Assistant Professor, Department of Anthropology, at National Taiwan University, his undergraduate alma mater. While a student at National Taiwan University, Pochan Chen began laying a strong foundation in archaeology, and had considerable field work experience in excavating Neolithic and Bronze Age sites. Beginning in 1999, when he was a graduate student at UCLA, Pochan Chen acted as a fieldsite coordinator for a UCLA-Peking University joint project on Landscape Archaeology and Ancient Salt Production in the Upper Yangzi Basin, a projected headed by UCLA Professor Lothar von Falkenhausen. This was one of a small number of international collaborations in archaeology to have been taken place in China since this became possible again in the mid-1990s. This project was of utmost importance in at least two respects. First, in Professor Chen's words, "salt production and trade are one of the most important research topics of ancient industry and economy in both the Old World and New World." Second, the fieldsite--Zhongba, in Chongqing municipality--incredible rich in artifacts, was to be flooded by the monumental Three Gorges dam, and hence submerged forever.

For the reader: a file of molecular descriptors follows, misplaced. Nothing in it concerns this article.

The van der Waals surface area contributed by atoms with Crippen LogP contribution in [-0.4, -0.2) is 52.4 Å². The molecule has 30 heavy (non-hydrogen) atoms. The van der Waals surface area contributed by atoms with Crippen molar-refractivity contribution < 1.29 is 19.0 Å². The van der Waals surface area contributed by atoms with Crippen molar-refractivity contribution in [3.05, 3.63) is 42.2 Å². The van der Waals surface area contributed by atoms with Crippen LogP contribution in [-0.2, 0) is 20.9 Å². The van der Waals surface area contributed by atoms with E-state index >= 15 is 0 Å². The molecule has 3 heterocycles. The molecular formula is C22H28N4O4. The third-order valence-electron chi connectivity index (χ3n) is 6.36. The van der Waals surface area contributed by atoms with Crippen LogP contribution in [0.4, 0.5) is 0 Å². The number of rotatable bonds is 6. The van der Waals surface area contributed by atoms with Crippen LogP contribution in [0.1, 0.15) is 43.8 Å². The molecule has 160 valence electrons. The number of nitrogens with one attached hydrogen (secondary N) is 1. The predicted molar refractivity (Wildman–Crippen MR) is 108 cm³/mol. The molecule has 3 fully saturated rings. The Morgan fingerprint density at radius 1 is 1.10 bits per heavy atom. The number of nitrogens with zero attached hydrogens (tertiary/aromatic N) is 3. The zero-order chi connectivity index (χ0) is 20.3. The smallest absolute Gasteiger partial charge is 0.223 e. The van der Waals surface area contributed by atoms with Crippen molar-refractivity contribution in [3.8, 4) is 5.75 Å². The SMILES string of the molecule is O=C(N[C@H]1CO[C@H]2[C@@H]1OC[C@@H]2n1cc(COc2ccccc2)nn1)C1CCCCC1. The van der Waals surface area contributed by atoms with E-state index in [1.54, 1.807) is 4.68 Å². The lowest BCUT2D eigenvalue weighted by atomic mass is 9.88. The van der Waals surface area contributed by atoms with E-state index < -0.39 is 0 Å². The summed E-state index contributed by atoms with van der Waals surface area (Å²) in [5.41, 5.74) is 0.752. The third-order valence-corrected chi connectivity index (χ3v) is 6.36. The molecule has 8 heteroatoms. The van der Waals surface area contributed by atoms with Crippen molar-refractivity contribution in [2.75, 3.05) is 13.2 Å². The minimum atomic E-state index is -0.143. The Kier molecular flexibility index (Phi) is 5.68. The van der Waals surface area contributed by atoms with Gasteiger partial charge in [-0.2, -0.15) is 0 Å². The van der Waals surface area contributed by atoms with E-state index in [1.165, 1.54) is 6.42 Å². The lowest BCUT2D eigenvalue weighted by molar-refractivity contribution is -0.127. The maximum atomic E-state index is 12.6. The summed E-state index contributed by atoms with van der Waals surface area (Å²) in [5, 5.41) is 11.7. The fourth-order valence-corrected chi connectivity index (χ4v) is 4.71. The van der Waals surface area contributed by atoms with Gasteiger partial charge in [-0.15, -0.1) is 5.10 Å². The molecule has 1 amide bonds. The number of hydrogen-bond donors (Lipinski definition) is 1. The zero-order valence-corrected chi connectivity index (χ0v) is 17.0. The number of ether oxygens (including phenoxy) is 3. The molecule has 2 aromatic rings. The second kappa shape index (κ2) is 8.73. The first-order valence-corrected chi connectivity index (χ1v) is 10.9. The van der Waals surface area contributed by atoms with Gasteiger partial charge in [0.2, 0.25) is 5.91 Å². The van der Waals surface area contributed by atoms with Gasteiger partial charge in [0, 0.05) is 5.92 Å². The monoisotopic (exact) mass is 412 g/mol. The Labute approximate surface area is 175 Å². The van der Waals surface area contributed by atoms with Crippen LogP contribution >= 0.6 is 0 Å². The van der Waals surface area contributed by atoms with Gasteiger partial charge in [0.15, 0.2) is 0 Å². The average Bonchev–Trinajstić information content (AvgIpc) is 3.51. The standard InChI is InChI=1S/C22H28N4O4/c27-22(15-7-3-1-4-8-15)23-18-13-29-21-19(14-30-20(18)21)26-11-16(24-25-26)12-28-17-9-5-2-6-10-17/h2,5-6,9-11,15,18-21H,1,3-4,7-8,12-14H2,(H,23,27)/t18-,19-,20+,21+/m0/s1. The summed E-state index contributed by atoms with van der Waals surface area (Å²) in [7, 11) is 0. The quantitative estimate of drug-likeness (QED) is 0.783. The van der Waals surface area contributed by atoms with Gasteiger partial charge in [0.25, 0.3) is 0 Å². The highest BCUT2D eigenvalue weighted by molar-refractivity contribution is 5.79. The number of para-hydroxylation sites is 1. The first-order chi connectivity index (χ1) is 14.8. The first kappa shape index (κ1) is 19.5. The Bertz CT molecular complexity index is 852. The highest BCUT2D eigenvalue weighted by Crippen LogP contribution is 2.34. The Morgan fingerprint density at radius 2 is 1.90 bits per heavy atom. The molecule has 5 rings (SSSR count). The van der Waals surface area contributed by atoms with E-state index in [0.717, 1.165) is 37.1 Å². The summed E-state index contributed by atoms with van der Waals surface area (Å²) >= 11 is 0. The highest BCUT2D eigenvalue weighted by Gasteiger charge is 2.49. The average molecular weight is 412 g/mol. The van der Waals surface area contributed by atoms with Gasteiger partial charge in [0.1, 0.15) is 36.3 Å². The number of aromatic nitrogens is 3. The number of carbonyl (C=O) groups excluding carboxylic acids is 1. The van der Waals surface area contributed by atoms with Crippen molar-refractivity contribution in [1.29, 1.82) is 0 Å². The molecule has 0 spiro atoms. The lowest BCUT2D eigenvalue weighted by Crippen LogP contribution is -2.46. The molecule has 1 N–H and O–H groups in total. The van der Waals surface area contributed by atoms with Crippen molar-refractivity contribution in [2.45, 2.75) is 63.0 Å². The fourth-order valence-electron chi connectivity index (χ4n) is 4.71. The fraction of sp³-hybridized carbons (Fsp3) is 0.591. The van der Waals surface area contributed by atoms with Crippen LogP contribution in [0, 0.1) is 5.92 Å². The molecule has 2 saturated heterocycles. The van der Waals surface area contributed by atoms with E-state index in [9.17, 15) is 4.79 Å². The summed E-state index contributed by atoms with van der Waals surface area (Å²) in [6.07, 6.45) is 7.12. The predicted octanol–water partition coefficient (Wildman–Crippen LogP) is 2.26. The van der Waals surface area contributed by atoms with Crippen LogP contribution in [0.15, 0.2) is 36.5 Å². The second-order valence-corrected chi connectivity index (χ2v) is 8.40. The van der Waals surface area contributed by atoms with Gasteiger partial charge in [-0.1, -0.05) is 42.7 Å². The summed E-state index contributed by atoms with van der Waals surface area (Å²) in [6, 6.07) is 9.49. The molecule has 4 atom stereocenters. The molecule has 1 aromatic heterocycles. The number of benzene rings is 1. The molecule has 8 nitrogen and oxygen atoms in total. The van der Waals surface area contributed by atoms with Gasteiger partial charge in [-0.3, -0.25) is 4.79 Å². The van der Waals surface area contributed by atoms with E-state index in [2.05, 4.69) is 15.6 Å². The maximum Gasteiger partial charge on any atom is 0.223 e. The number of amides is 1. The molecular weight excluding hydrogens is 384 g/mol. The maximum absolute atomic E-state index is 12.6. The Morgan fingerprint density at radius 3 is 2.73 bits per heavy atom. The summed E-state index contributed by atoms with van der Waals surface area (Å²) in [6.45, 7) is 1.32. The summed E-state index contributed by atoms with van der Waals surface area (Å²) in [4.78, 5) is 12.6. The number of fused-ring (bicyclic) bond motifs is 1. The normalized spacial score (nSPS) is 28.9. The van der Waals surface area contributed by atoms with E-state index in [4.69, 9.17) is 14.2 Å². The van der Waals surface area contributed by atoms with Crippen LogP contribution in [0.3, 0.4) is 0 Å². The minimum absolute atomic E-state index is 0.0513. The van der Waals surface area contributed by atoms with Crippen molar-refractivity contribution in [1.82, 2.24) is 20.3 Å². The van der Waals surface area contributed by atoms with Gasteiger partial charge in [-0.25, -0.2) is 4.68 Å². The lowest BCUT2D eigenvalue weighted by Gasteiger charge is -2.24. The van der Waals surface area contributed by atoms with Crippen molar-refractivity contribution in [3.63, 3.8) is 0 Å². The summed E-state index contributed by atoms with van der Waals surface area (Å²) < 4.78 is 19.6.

Among Professor Chen's publications are "Archaeological and Chemical Evidence for Early Salt Production in China," Proceedings of National Academy of Science no. 102, 2005 (co-authored), "Salt Production and Distribution from the Neolithic period to Han Dynasty in Eastern Sichuan Basin, China" (2004), and "Discussing Salt Production Behavior according to Some Commonalities of Salt Production Remains" Yanyeshi tanjiu (Research on Salt Industry and History) no. 1, 2003 (in Chinese).
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Published: Thursday, May 25, 2006
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